# Help With 2nd Grade Math: Games for Learning Styles

Learning math is no joke. However, help with 2nd grade math is easy to find. No matter what learning style your child prefers, 2nd grade math games are an excellent way to help them study. Let’s take a look at the
and see why.

## What are the learning styles?

Every person has a preferred way to learn. You, your child, everyone. Some people are good at retaining written information and do just fine with workbooks and notes. Others like to jump in and do better with hands-on learning. There is no right or wrong learning type; there are only preferences. (You aren’t wrong for liking the color blue even though Suzie next door prefers yellow, right?)

Getting the right help with 2nd grade math may be easier if you know your child’s learning style. Having this information will help you develop the most effective studying techniques and know what to include in your 2nd grade math games. Making a few changes may even help your child—imagine this—enjoy learning math.

The first of the seven learning styles is visual (also called spatial). This means that a student prefers pictures and images when learning a new concept. Up to 70% of people are visual learners. This is why online games are such good learning options.

Next, are aural, or auditory-musical, learners. These students find sound and music most effective for learning. Games that involve sounds and songs work best for them.

## Learning Styles Continued

After that are the verbal, or linguistic, learners. They prefer learning through words and language, both spoken and written. Crossword puzzles and discussions about what they have heard/read can help them understand the material better.

Physical (also called kinesthetic) learners are the hands-on students. They learn best with their sense of touch.

Logical (or mathematical) learners are most comfortable with systems, reasoning, and logic. Puzzles and brain teasers work well for these children.

Social learners, also called interpersonal learners, find that working with other people is the most effective for them. Let them talk about it and work in groups!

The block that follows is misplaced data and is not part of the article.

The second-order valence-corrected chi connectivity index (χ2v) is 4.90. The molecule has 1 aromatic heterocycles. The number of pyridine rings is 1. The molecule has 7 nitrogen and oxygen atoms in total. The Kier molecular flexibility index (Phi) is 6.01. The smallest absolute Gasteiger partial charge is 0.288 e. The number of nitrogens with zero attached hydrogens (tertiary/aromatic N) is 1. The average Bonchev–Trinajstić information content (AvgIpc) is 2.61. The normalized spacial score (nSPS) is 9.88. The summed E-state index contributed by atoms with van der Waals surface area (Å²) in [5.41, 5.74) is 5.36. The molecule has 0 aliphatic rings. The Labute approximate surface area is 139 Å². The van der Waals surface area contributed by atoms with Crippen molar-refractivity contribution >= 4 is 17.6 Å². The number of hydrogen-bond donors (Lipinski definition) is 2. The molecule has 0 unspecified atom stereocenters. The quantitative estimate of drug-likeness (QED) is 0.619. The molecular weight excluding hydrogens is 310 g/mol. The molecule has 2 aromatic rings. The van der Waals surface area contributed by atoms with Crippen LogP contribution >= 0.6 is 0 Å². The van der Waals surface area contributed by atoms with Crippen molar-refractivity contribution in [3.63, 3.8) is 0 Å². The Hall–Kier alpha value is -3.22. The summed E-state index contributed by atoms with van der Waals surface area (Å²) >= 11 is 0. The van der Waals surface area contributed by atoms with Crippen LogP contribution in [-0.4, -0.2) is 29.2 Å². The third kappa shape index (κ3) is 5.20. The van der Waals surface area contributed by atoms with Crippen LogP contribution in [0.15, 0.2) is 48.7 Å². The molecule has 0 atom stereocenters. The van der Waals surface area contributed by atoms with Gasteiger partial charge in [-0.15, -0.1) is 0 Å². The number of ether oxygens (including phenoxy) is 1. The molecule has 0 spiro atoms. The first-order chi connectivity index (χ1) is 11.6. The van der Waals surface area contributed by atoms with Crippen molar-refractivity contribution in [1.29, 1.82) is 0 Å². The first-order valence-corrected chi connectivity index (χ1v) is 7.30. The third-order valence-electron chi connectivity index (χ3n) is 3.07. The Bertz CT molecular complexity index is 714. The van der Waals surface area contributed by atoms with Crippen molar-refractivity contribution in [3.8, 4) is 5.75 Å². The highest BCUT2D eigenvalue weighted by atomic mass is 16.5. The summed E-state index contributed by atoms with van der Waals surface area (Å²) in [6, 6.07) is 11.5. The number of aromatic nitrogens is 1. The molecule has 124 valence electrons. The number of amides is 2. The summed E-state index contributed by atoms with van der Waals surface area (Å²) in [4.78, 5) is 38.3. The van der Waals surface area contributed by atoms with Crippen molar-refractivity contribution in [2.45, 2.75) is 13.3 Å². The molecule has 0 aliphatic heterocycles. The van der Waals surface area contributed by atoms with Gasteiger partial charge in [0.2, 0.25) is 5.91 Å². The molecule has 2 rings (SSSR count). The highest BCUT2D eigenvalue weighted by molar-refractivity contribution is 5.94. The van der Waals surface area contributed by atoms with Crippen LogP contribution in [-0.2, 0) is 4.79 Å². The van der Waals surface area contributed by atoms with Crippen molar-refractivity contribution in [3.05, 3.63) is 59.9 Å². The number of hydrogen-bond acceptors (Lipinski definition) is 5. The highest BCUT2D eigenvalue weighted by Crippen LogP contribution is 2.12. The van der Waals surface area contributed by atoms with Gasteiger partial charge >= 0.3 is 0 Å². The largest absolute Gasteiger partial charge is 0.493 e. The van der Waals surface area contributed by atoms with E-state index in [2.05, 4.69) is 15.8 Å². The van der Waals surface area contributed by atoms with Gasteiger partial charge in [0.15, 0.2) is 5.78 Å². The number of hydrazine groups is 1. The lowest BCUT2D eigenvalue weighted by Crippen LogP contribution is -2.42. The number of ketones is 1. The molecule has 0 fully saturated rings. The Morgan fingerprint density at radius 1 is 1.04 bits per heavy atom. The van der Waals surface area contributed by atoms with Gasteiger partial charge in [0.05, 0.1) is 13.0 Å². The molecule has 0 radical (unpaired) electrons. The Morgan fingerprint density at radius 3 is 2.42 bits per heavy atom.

Finally, solitary (intrapersonal) learners get the most out of studying alone. Workbooks are great for solitary learners!

Starting with your child’s learning style is an excellent way to find help with 2nd grade math. With this knowledge, you can create 2nd grade math games tailored to your child’s needs. The most productive learning comes from the most personalized studying!

If you don’t know your child’s learning style, have them take a
to get an idea.

## Incorporating Learning Styles into Math Games

Whatever your child’s learning style, there are ways to include them. The most important idea is to work with the style, not against it. For example, if your child is a solitary learner, avoid pressuring them to join a study group. Conversely, if they are a social learner, encourage your child to pair up with study partners for help with 2nd grade math.

Creating 2nd grade math games are a terrific way to study. They are flexible, personalized, and fun. When creating a math learning game, begin with your child’s learning style.

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## Visual and Auditory Learners

For visual learners, flashcards are a perfect example. Picture games and memory games are also ideal. Try a matching game with sets of problems that your child must match up with the solution. These can be cards, images, or on any medium you see fit.

Aural learners are partial to sounds. They must hear a concept to understand it well. For these learners, have them read word problems aloud. Creating songs or rhymes for them to repeat to themselves is an excellent study method for these learners. These will help them remember problem-solving methods. Ask them to talk through the problem they are working on.

Verbal learners may benefit from talking through a problem with you. Ask them to read the questions aloud. Explaining the concept to them, rather than having them simply read through it, will be helpful to them. Encourage that they ask questions. Focus on verbal explanation rather than visual explanation.

## Other Types of Learners

I’ve found that physical learners do very well with games they can hold and touch. Have them count on their fingers. Try using the TouchPoint system. Create a counting game with Lego bricks, blocks, coins, or other objects that they can move and hold themselves.

If your child is a logical learner, they are probably pretty comfortable with math concepts. Math is strategic and systematic by nature. However, a little boost can never hurt. Creating consistent solutions and helping them recognize patterns in math may be very helpful. Playing strategic math games with them is a great way to help them study. Try to help them dig into the “how” and “why” math concepts work. This way, they will be able to more easily recognize patterns and find solutions.

Social learners will benefit most from games with other students. Look into study groups held in your child’s school. Bring some other student’s over for a game of flashcards. Have them quiz one another. Ask them to take turns playing the part of a teacher quizzing the students.

Conversely, solitary learners prefer studying alone. Your child may only ask you for help with things they cannot figure out on their own. Allowing for single-player games and a quiet space will be very beneficial for your child.

## Final Thoughts

Finally, give some thought to ArgoPrep’s online learning platform. It is interactive, thorough, and will give your child a chance to catch up in the ways that work best for them.